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Interview with Josh Angrist

Summary:
From the Richmond Fed Bulletin: EF: You’ve looked at the question of how much peers matter. Many parents obviously seek schools where they believe their children will have higher-quality peers, whatever they may mean by that term. You and your co-authors have looked at Boston and New York City selective public schools, and you concluded that peer effects don’t seem to matter much. Why is that? Angrist: I’m always beating that drum. I think people are easily fooled by peer effects. Parag, Atila Abdulkadiroglu, and I call it “the elite illusion.” We made that the title of a paper. I think it’s a pervasive phenomenon. You look at the Boston Latin School, or if you live in Northern Virginia, there’s Thomas Jefferson High School for Science and Technology. And in New York, you have Brooklyn

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From the Richmond Fed Bulletin:

EF: You’ve looked at the question of how much peers matter. Many parents obviously seek schools where they believe their children will have higher-quality peers, whatever they may mean by that term. You and your co-authors have looked at Boston and New York City selective public schools, and you concluded that peer effects don’t seem to matter much. Why is that?

Angrist: I’m always beating that drum. I think people are easily fooled by peer effects. Parag, Atila Abdulkadiroglu, and I call it “the elite illusion.” We made that the title of a paper. I think it’s a pervasive phenomenon. You look at the Boston Latin School, or if you live in Northern Virginia, there’s Thomas Jefferson High School for Science and Technology. And in New York, you have Brooklyn Tech and Bronx Science and Stuyvesant.

And so people say, “Look at those awesome children, look how well they did.” Well, they wouldn’t get into the selective school if they weren’t awesome, but that’s distinct from the question of whether there’s a causal effect. When you actually drill down and do a credible comparison of students who are just above and just below the cutoff, you find out that elite performance is indeed illusory, an artifact of selection. The kids who go to those schools do well because they were already doing well when they got in, but there’s no peer effect from being exposed to higher-achieving peers.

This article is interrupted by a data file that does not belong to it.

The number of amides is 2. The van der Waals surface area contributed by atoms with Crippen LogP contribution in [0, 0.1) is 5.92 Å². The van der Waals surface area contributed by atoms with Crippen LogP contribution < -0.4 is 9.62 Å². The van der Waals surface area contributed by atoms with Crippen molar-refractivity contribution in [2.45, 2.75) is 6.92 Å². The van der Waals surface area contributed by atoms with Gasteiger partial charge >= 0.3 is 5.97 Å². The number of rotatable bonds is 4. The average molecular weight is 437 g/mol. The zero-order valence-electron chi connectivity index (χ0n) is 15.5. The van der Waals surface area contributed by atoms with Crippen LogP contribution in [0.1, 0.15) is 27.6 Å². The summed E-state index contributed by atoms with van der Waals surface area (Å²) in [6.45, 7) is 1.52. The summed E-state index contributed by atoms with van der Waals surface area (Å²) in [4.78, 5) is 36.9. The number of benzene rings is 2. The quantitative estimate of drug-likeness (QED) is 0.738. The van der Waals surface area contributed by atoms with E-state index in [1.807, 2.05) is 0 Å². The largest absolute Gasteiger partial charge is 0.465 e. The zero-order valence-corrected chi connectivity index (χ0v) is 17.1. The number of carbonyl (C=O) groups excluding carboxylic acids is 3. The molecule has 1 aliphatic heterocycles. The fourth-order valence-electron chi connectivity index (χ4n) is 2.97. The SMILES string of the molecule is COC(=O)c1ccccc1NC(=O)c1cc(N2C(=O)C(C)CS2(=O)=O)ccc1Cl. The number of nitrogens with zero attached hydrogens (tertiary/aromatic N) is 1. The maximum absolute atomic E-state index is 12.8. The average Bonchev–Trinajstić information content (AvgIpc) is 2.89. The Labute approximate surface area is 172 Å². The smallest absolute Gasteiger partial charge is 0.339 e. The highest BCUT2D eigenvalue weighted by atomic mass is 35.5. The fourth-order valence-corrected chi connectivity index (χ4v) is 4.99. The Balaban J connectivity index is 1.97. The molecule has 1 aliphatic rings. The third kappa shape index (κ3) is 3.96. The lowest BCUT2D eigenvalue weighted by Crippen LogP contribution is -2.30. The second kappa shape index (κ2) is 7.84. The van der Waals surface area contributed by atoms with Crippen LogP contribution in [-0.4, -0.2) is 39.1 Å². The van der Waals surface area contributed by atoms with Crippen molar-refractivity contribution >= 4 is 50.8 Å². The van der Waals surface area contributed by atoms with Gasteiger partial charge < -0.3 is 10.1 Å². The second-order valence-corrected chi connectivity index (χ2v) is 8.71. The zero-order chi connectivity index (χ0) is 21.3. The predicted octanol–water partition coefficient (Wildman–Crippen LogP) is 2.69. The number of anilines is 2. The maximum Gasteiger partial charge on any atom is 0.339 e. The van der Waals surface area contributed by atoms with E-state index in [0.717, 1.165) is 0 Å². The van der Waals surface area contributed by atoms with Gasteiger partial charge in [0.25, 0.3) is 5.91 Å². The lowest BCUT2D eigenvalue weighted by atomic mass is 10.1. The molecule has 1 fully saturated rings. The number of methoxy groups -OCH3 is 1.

We also have papers where we show that the elite illusion is not just a phenomenon relevant for marginal kids. This is in response to an objection that goes, “If you’re the last kid admitted to Stuyvesant, it’s not good for you because you’re not strong enough.” We can refute that with some of our research designs.

There are good stories and analyses throughout.

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Tyler Cowen
Tyler Cowen is an American economist, academic, and writer. He occupies the Holbert C. Harris Chair of economics as a professor at George Mason University and is co-author, with Alex Tabarrok, of the popular economics blog Marginal Revolution. Cowen and Tabarrok have also ventured into online education by starting Marginal Revolution University. He currently writes the "Economic Scene" column for the New York Times, and he also writes for such publications as The New Republic, the Wall Street Journal, Forbes, Newsweek, and the Wilson Quarterly.

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